Local therapist Tim Scott bakes pies as a creative— and delicious—competitive pastime.
“We’re having a crisis of crust,” says Tim Scott, seriously, when he talks about the impetus for becoming a champion pie baker.
The mental health therapist—and co-owner of NorthEast Counseling in Maplewood with his wife, Deb Kratz—has always been a baker, making his own bread daily in college and perfecting a bagel recipe. Years ago, he started tinkering with his mom’s pie recipe, hoping to nail a version that would taste as good as hers.
“I just couldn’t get the crust quite right,” he remembers. He and his mom started talking pies more often from a distance with her feedback given by phone from West Virginia or on holiday visits.
He learned about the importance of perfect baking ratios. He developed a loyalty to lard. He learned the importance of cold ingredients and handling them as sparingly as possible so as not to melt the fat. It wasn’t until summer 2016, after his mom had moved to the area, that the pie connoisseur entered a pie-baking competition, at Grandma’s Bakery in White Bear Lake during Manitou Days, “on a lark.” His peach pie won first place.
That summer, he brought pies to the Washington County Fair—winning the reserve champion title, and the Minnesota State Fair, where he got a lot of valuable feedback. He spent the next year baking at least a pie a week as he perfected his technique and became a bona fide part of the Minnesota competitive baking scene. For him, a deliciously flaky dessert is only one goal. Baking is also about relieving stress, bringing his family together and celebrating the great pie bakers that came before him. “Cooking, especially baking—and especially pie crust—is both art and science … finding a good pie is hard,” Scott says. “We’re losing a lot of good pie-makers in the world.”
Just a Little Slice
Grab a taste of a blue-ribbon pie, or get started on your own competitive career, with some of this summer’s pie-centric events:
Grandma’s Bakery Contest
During Manitou Days in White Bear Lake, bakers crowd around tables, biting their nails as judges taste-test their entries in front of onlookers. Scott estimates about 20 pies are entered annually in the hometown contest that started it all for him. “There’s more camaraderie, because everyone’s there for the judging!” he says. “Everyone’s asking questions and swapping ideas. It’s really fun.” Late June.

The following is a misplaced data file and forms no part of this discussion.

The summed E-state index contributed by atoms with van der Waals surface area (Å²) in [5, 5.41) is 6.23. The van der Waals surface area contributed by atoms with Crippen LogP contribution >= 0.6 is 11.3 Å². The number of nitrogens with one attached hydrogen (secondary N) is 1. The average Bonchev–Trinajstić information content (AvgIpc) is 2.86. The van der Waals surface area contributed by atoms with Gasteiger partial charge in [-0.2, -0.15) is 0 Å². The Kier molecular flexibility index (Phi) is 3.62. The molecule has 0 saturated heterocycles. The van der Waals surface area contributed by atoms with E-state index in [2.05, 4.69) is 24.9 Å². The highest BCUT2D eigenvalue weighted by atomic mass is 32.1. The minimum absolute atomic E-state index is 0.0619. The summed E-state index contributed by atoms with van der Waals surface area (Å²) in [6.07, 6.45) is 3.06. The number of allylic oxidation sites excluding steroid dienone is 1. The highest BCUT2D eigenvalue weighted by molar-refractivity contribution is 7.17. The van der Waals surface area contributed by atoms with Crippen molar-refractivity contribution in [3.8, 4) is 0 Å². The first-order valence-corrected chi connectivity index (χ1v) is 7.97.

Braham PieDay Contest
This small-town event is a fundraiser, with about 1,000 non-contest pies sold by the slice. Deliver contest pies—which are also auctioned, minus a tasting slice—at the local Lutheran church. But beware: the competition is fierce. “There are some really good pie-makers there,” says Scott. [Scott won first place in this contest in the double-crust category in 2017.] First Friday in August.
Washington County Fair
Scott says that the county fair might be the best place to start competing, because there aren’t a ton of people, it’s local and the entry process is simple. His first summer as a competitive baker, Scott entered a peach pie that won a blue ribbon and the reserve champion title. Late July.
The Great Minnesota Get Together
Of course, there’s the piè(ce) de résistance: the Minnesota State Fair. “Drop-off day is organized chaos. All the food entries are on the same day, so the line wraps around the building,” Scott says. “Bread to muffins, cookies to pie. Everybody is bleary-eyed from getting up early to bake. [Most] people are joking and having fun, and trying to not show how nervous they are.”
Some people enter several categories and tote them, as fresh as possible, to the contest. Categories include pecan—a one-crust pie, to which Scott is adamantly opposed, berry, apple and peach. 12 days, ending Labor Day.
Scott admits that there are a million and one recipes out there, and that technique can make or break a pie. But if you’re just starting out, he swears by the Cooks Illustrated pie crust recipe, which has a secret ingredient: vodka. “It doesn’t overdevelop the gluten—the vodka evaporates and makes it easier to roll out the dough,” Scott says.